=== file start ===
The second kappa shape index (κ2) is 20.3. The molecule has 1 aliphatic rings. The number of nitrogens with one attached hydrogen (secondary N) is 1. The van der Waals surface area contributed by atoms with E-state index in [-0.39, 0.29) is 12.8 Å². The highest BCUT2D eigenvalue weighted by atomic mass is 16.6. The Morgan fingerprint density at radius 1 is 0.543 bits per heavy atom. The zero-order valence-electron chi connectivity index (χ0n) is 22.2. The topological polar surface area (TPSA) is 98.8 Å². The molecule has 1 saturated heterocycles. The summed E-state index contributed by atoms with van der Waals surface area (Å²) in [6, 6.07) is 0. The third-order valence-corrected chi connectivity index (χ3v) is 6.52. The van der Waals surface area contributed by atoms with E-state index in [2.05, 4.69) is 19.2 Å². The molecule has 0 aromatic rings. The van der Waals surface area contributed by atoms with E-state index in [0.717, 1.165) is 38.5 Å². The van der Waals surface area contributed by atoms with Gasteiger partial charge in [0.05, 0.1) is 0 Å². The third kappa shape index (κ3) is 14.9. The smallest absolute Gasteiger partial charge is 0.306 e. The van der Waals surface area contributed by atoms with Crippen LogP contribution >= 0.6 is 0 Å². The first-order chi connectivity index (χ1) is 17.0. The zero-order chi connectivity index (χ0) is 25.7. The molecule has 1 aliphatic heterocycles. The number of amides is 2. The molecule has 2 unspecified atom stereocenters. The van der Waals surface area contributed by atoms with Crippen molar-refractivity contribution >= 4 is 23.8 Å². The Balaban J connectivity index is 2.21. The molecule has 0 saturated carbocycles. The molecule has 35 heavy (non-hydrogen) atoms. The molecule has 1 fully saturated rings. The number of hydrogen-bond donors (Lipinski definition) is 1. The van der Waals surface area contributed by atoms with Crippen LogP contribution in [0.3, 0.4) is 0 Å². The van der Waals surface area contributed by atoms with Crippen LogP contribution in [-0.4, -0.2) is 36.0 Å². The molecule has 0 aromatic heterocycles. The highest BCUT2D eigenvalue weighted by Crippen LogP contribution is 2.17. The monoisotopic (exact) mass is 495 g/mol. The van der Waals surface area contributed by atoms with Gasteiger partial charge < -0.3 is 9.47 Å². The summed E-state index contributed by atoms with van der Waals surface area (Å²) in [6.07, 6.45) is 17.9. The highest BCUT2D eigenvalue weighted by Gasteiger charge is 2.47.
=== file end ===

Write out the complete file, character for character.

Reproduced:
The second kappa shape index (κ2) is 20.3. The molecule has 1 aliphatic rings. The number of nitrogens with one attached hydrogen (secondary N) is 1. The van der Waals surface area contributed by atoms with E-state index in [-0.39, 0.29) is 12.8 Å². The highest BCUT2D eigenvalue weighted by atomic mass is 16.6. The Morgan fingerprint density at radius 1 is 0.543 bits per heavy atom. The zero-order valence-electron chi connectivity index (χ0n) is 22.2. The topological polar surface area (TPSA) is 98.8 Å². The molecule has 1 saturated heterocycles. The summed E-state index contributed by atoms with van der Waals surface area (Å²) in [6, 6.07) is 0. The third-order valence-corrected chi connectivity index (χ3v) is 6.52. The van der Waals surface area contributed by atoms with E-state index in [2.05, 4.69) is 19.2 Å². The molecule has 0 aromatic rings. The van der Waals surface area contributed by atoms with E-state index in [0.717, 1.165) is 38.5 Å². The van der Waals surface area contributed by atoms with Gasteiger partial charge in [0.05, 0.1) is 0 Å². The third kappa shape index (κ3) is 14.9. The smallest absolute Gasteiger partial charge is 0.306 e. The van der Waals surface area contributed by atoms with Crippen LogP contribution >= 0.6 is 0 Å². The first-order chi connectivity index (χ1) is 17.0. The zero-order chi connectivity index (χ0) is 25.7. The molecule has 1 aliphatic heterocycles. The number of amides is 2. The molecule has 2 unspecified atom stereocenters. The van der Waals surface area contributed by atoms with Crippen molar-refractivity contribution >= 4 is 23.8 Å². The Balaban J connectivity index is 2.21. The molecule has 0 saturated carbocycles. The molecule has 35 heavy (non-hydrogen) atoms. The molecule has 1 fully saturated rings. The number of hydrogen-bond donors (Lipinski definition) is 1. The van der Waals surface area contributed by atoms with Crippen LogP contribution in [0.3, 0.4) is 0 Å². The van der Waals surface area contributed by atoms with Crippen LogP contribution in [-0.4, -0.2) is 36.0 Å². The molecule has 0 aromatic heterocycles. The highest BCUT2D eigenvalue weighted by Crippen LogP contribution is 2.17. The monoisotopic (exact) mass is 495 g/mol. The van der Waals surface area contributed by atoms with Gasteiger partial charge < -0.3 is 9.47 Å². The summed E-state index contributed by atoms with van der Waals surface area (Å²) in [6.07, 6.45) is 17.9. The highest BCUT2D eigenvalue weighted by Gasteiger charge is 2.47.